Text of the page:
Zoning for after school learning center questioned

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By Dustin Ensinger
Staff Writer

Reynoldsburg City Council will consider a zoning variance that would pave the way for an after school learning center, but some members of the service committee believe the owner of the proposed business is using a loophole in the law.

Reynoldsburg City Council’s service committee agreed to move the request on to council’s June 16 meeting.

Melinda Williams wants to open the facility at 6513 Radekin Road. She currently operates a daycare center next door.

Some service committee members believe Williams is trying to expand the occupancy of her daycare operation with less oversight and regulation.

“To me it seems like nothing more than an extension of the current daycare center,” said Councilman Cornelius McGrady, who cast the lone vote against the measure.

He suggested Williams get the state’s approval for the business first.

However, Williams said that is not possible because a zoning permit is the first step in the process.

“Everything starts here,” Williams said.

The facility would be licensed to hold a maximum of 17 students, and none of them would be under age 5, according to Williams. It would be open until 6 p.m.

The current daycare facility has a capacity of 43 children.

Councilwoman Leslie Kelly said she, too, believes the facility will operate more as a daycare.

“For me, from 2:30 to 6 (p.m.), that sounds like a daycare,” Kelly said, adding she is concerned approving the zoning change would open the door to others who wish to expand their daycare practice.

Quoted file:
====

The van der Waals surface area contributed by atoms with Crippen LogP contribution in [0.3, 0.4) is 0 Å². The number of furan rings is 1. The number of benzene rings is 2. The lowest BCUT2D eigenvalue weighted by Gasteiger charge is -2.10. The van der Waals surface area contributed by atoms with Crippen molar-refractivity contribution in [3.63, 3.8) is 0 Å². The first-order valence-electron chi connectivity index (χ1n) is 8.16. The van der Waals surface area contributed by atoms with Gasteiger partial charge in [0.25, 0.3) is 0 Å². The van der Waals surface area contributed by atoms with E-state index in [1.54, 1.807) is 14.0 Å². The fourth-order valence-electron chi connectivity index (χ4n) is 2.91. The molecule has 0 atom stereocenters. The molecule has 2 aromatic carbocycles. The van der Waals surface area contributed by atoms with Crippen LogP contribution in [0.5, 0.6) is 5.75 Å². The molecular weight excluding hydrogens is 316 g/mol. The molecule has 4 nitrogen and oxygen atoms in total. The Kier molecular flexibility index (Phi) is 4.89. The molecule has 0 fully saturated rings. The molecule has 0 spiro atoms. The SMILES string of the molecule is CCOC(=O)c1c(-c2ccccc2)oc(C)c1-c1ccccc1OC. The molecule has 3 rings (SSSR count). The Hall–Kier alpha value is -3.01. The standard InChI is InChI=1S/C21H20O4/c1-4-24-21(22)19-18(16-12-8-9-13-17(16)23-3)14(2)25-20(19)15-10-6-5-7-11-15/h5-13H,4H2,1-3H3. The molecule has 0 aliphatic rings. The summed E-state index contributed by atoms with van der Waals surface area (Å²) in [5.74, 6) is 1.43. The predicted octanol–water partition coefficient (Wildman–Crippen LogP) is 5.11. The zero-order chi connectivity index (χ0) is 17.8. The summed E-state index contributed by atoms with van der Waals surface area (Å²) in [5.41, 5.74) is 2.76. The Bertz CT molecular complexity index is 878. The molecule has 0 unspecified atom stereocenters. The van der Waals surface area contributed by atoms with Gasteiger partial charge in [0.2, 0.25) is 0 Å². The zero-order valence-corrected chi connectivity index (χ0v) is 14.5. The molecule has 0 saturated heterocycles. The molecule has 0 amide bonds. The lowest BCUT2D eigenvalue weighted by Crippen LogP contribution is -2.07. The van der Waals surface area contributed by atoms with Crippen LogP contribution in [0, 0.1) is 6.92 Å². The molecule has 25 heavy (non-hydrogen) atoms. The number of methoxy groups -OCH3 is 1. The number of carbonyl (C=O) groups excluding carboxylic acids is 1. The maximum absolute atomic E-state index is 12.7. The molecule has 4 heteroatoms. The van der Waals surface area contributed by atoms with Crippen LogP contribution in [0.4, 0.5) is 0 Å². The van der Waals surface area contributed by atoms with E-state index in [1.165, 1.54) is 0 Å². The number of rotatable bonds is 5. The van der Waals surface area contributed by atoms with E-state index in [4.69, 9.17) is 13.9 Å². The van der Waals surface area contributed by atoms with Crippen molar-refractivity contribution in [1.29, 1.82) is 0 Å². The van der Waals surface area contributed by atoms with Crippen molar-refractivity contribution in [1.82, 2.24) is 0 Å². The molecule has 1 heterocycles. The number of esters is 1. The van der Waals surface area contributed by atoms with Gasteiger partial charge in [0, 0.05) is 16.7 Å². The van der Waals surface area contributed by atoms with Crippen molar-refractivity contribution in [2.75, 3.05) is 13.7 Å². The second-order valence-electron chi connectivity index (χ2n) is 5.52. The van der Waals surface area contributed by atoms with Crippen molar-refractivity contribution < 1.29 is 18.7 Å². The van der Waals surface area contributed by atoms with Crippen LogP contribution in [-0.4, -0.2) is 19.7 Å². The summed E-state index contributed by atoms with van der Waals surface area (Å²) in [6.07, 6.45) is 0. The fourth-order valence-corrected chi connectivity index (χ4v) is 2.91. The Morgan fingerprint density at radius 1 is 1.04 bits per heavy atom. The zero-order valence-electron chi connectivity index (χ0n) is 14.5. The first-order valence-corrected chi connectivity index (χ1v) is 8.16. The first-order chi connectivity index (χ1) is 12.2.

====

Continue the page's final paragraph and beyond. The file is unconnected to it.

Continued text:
City Attorney Jeb Hood said the committee’s role is not to judge whether or not the facility will be used as a daycare or a learning center.

“That is for (the state) to decide,” Hood said. “Not the city.”

The committee only has legal authority to deny the request in the event it would not be in harmony with other businesses in the area, it would bring additional traffic, it would be a detriment to the health, safety, welfare or morals of the area or if it has a major public service or right-of-way impact.

“Our zoning codes don’t allow you to decide what goes in there,” Hood said.

Water service deposits

The finance committee approved a change to the city’s water service deposit for renters from $50 to $100. The deposit has not changed since 1982.

City officials say the change will allow for more revenue to be collected from delinquent accounts as it transitions from quarterly to monthly billing.

Street improvements

The finance committee also approved a measure to allow the city to seek bids to replace the brick crosswalks on Main Street and construct a parking lot in Old Reynoldsburg.

“The crosswalks, just to be blunt, are a disaster,” said Director of Public Service Nathan Burd.
The $418,000 project will allow the city to replace the brick crosswalks with asphalt.

Pit bull ban

A discussion on the recommendation to overturn the city’s ban on pit bulls was delayed until the July 7 safety committee meeting.

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